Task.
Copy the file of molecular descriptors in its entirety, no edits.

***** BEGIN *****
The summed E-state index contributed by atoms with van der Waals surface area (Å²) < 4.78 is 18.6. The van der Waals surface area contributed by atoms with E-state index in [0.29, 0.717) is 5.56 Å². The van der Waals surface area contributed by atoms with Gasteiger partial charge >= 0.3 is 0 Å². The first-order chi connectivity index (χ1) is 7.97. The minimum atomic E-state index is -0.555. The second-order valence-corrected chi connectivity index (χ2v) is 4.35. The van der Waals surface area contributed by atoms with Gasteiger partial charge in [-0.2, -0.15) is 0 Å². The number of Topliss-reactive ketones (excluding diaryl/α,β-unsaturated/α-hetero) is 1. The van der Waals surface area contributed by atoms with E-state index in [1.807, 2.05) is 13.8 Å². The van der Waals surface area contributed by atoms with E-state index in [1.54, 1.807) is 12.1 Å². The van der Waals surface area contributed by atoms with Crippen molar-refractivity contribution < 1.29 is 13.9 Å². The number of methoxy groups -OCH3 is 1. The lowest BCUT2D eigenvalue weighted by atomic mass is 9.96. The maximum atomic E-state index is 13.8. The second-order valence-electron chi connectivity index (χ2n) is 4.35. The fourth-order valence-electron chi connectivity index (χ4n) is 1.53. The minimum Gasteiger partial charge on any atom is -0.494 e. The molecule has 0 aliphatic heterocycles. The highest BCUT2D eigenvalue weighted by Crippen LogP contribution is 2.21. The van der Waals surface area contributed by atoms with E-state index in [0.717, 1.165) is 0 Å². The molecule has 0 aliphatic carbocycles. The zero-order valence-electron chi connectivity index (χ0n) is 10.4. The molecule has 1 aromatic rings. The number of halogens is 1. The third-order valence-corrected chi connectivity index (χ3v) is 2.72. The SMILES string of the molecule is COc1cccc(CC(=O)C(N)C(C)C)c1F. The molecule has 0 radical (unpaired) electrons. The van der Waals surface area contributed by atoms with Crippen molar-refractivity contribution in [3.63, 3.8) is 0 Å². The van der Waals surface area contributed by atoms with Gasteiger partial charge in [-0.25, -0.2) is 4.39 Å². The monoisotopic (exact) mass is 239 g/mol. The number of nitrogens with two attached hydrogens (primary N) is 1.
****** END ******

The summed E-state index contributed by atoms with van der Waals surface area (Å²) < 4.78 is 18.6. The van der Waals surface area contributed by atoms with E-state index in [0.29, 0.717) is 5.56 Å². The van der Waals surface area contributed by atoms with Gasteiger partial charge >= 0.3 is 0 Å². The first-order chi connectivity index (χ1) is 7.97. The minimum atomic E-state index is -0.555. The second-order valence-corrected chi connectivity index (χ2v) is 4.35. The van der Waals surface area contributed by atoms with Gasteiger partial charge in [-0.2, -0.15) is 0 Å². The number of Topliss-reactive ketones (excluding diaryl/α,β-unsaturated/α-hetero) is 1. The van der Waals surface area contributed by atoms with E-state index in [1.807, 2.05) is 13.8 Å². The van der Waals surface area contributed by atoms with E-state index in [1.54, 1.807) is 12.1 Å². The van der Waals surface area contributed by atoms with Crippen molar-refractivity contribution < 1.29 is 13.9 Å². The number of methoxy groups -OCH3 is 1. The lowest BCUT2D eigenvalue weighted by atomic mass is 9.96. The maximum atomic E-state index is 13.8. The second-order valence-electron chi connectivity index (χ2n) is 4.35. The fourth-order valence-electron chi connectivity index (χ4n) is 1.53. The minimum Gasteiger partial charge on any atom is -0.494 e. The molecule has 0 aliphatic heterocycles. The highest BCUT2D eigenvalue weighted by Crippen LogP contribution is 2.21. The van der Waals surface area contributed by atoms with E-state index in [0.717, 1.165) is 0 Å². The molecule has 0 aliphatic carbocycles. The zero-order valence-electron chi connectivity index (χ0n) is 10.4. The molecule has 1 aromatic rings. The number of halogens is 1. The third-order valence-corrected chi connectivity index (χ3v) is 2.72. The SMILES string of the molecule is COc1cccc(CC(=O)C(N)C(C)C)c1F. The molecule has 0 radical (unpaired) electrons. The van der Waals surface area contributed by atoms with Crippen molar-refractivity contribution in [3.63, 3.8) is 0 Å². The van der Waals surface area contributed by atoms with Gasteiger partial charge in [-0.25, -0.2) is 4.39 Å². The monoisotopic (exact) mass is 239 g/mol. The number of nitrogens with two attached hydrogens (primary N) is 1.